More from Song and Sword, the first novel I published, since I’m working on a sequel and need the motivation. This follows immediately after last week’s snippet.
Continuing from last week.
“Yes,” the voice purred from behind him as the Orcs tied her in a position similar to his. “Your little lady love. She was the perfect bait.”
Dakkas tried to turn to see who was speaking, but a sudden cry snapped his head back toward Kashrya and he watched helplessly as one drew back his arm to strike her again.
“Stop it! Let her go. You have me, now let her go.”
“Ah, but I want both of you,” the voice said. “It will be so much more fun to watch you suffer her torment.”
Dakkas was forced to watch as the Orcs struck her, again and again, until he was sure that she could not take any more, and tears streamed down his face. It was his fault that she was here, his fault that she was being subjected to this.
“They’re not going to kill her,” the voice assured him through her sobs of pain. “Tomorrow, or perhaps the next day, or maybe next week, they will be enjoying her in other ways.”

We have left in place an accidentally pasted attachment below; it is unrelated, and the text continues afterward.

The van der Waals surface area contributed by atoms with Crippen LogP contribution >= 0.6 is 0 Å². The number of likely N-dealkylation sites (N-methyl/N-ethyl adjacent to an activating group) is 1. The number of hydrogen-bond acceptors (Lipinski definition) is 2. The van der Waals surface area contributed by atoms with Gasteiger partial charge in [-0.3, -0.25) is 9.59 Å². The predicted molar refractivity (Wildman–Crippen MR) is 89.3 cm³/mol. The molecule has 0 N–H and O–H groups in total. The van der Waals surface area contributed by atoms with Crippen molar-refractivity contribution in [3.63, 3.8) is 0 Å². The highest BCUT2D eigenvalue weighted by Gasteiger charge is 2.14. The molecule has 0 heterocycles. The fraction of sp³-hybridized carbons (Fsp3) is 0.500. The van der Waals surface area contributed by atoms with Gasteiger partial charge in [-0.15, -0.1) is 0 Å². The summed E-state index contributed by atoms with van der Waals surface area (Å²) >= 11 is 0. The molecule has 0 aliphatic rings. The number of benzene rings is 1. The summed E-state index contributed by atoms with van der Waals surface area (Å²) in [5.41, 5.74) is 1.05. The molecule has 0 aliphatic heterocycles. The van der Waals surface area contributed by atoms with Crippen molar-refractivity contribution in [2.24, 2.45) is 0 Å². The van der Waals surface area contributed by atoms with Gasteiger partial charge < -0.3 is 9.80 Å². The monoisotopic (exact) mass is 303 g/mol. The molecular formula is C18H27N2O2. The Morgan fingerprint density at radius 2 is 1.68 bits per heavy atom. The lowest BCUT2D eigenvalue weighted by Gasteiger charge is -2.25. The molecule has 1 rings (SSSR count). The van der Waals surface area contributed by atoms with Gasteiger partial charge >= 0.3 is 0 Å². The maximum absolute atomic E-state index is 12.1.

Dakkas felt sick at what the voice implied and shook his head in denial. “No,” he moaned. “Please. Let her go.”
Pashevel: a simple Elven Bard — and the Crown Prince
Marlia: a Paladin of Arithen, the Elven God of Justice – seeking vengeance for the destruction of her village
Dakkas: heir to the Drow throne — if his father and elder half-brother don’t kill him first
Kashrya: raised among a tribe of nomadic Humans, she is unaware of her true heritage — or of the prophecy that made her mother an outcast
Their goal: build a bridge between the Elves and their outcast brethren, the Drow, reuniting them and undoing the damage caused in a time so far gone that history has become legend and legend has become myth.
But first, they have a problem to solve: how do you stop a war that hasn’t started?
Available for Kindle at Amazon